How many apple varieties can you name? According to ethnobotanist David Reedy et al., there are 728 named varieties of cider apples (distinct from eating apples, of which there are easily another 700 plus). Among cider varietals you might not be familiar with: Box Kernel, Slack Ma Girdle, Pig’s Nose, Foxwelp, Fair Maid of Taunton, Wooten Late, and Hang Down.
But don’t fret too much about your limited apple lexicon. It turns out that even cider-makers don’t necessarily know all these names. Studying “folk taxonomy,” Reedy et al. surveyed cider-makers in Washington State, England, Wales, and Northern Ireland:
Cider makers who have a sense of rootedness to their land often know intricate details about trees in their orchards. They may know the rate at which they bloom, which trees do better in which conditions, or what the sugar levels of fruit will be on a given year. With all this knowledge, why would names have significance?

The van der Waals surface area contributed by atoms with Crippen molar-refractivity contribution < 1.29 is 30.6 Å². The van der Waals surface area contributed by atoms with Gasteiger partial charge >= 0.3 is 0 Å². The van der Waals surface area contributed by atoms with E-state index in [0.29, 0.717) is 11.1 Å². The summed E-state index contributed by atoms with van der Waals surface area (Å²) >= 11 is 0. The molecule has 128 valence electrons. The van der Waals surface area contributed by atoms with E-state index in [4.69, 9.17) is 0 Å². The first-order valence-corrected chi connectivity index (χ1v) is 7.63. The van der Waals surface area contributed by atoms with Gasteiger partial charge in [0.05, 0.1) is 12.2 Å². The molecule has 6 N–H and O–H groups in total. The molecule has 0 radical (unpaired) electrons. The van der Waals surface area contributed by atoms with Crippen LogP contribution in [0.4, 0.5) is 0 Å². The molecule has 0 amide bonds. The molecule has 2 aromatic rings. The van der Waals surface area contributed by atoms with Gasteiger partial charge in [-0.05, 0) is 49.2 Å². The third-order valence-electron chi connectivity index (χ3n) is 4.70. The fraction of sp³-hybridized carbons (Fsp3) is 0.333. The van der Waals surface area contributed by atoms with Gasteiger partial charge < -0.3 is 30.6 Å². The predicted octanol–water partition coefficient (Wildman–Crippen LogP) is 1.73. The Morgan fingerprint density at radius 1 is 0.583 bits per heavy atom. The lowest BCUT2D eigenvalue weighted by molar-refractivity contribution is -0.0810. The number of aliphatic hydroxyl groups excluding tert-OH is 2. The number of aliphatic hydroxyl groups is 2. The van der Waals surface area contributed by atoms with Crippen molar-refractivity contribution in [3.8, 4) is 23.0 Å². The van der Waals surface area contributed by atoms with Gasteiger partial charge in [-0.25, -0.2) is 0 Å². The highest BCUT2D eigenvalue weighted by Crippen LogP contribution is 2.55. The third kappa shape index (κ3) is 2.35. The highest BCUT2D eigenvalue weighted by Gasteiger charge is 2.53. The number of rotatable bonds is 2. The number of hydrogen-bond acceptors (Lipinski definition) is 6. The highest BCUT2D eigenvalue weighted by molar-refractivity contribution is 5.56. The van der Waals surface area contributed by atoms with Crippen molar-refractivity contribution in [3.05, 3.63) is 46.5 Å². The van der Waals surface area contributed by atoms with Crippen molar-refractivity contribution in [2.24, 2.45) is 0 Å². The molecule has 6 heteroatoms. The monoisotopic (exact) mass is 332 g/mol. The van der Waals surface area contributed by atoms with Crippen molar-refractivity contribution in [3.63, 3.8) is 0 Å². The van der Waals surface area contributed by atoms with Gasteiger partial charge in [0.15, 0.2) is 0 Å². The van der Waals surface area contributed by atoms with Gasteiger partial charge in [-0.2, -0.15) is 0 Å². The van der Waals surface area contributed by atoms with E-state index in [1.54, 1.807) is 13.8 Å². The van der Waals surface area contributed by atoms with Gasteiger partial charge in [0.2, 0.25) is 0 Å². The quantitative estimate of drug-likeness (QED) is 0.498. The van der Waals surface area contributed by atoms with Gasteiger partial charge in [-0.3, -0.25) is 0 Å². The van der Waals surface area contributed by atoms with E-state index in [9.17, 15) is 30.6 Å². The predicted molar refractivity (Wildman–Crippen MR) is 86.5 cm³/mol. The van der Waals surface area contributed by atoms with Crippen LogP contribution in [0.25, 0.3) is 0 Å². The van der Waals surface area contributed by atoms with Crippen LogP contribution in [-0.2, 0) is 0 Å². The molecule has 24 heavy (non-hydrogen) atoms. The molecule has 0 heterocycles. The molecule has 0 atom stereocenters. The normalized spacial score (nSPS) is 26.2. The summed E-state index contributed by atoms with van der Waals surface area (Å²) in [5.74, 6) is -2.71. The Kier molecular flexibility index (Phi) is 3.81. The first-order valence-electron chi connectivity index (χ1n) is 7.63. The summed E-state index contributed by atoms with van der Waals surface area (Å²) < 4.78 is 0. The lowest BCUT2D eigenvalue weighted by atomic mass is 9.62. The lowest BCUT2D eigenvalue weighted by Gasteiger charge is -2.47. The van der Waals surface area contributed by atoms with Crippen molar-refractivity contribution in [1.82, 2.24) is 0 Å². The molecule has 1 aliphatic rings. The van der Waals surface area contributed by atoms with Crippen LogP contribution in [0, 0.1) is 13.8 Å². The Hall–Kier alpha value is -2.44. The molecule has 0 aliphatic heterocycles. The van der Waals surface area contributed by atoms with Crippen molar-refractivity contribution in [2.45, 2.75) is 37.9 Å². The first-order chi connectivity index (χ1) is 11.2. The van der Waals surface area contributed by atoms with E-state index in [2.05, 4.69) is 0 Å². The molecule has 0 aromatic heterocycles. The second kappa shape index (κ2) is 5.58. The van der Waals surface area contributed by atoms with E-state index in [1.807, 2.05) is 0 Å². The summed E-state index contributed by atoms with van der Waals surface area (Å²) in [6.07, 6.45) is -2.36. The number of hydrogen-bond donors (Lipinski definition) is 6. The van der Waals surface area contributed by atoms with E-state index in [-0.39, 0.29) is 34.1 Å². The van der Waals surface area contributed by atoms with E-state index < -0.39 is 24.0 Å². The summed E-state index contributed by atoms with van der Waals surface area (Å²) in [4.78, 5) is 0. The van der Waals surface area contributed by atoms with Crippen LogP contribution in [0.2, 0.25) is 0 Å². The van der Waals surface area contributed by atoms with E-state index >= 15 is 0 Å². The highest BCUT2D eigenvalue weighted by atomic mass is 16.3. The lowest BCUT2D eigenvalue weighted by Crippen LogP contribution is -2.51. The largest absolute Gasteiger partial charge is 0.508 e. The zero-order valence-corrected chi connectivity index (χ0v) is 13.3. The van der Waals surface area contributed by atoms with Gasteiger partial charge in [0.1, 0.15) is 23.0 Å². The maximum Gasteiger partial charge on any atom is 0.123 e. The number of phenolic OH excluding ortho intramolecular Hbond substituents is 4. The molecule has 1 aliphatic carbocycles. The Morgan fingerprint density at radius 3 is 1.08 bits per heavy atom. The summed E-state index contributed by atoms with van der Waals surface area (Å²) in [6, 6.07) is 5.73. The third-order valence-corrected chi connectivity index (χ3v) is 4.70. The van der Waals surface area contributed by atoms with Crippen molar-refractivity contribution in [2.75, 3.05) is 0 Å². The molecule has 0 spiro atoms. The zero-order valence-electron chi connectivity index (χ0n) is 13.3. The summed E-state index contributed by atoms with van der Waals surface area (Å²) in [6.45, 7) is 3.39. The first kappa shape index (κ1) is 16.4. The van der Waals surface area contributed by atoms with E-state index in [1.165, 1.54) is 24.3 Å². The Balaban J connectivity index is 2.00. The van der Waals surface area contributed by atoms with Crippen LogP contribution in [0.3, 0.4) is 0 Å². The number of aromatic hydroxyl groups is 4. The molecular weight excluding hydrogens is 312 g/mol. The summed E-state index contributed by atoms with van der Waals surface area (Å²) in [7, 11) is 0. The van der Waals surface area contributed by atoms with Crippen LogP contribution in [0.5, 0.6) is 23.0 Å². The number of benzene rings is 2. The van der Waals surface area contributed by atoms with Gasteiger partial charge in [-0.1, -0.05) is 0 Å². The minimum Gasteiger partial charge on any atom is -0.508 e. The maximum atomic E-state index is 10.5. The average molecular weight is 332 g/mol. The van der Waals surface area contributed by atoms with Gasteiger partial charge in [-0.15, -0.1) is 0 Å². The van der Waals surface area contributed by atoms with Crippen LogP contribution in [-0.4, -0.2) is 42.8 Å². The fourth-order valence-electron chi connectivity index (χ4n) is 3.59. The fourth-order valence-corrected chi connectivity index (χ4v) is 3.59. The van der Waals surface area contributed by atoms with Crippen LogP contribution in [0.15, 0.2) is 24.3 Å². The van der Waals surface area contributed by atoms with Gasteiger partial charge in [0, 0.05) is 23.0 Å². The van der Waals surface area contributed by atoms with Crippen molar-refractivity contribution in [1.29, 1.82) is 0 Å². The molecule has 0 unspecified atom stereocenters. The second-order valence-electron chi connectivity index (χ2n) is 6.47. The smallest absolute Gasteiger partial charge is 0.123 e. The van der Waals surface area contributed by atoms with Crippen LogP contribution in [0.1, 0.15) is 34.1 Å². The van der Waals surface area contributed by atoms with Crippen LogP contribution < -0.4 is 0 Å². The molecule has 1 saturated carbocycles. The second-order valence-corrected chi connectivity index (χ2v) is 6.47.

Apple names aside, cider, which has had something of a renaissance in recent years in the U.S., has old roots. According to Reedy et al., the word goes back five thousand years to the epic of Gilgamesh. In that text, Sidre (a.k.a. Siduri), the daughter of the sun god, tries to convince Gilgamesh that his search for immortality is ridiculous, arguing that the pleasures of this world, here and now, are greater. Especially with fermented fruit juices.
In the American colonies, everyone drank cider, often due to fears of unsafe water. The first American orchard was planted in 1635 in Boston. Historian of the apple parer Don Thornton reminds us that in the early American colonial era apples were a staple: in addition to being pressed for cider, they were dried for the winter, turned into applesauce, apple butter (which has a much longer shelf life than sauce), and cider vinegar.
Then a funny thing happened to American cider: first beer grew in popularity, then Prohibition crushed the cider industry. After Prohibition, “hard” was added to cider to signify alcohol content (which is comparable to beer’s). Today, when Americans say “cider,” we usually mean apple cider, the unfiltered, unfermented juice of apples—perfect for the teetotaler.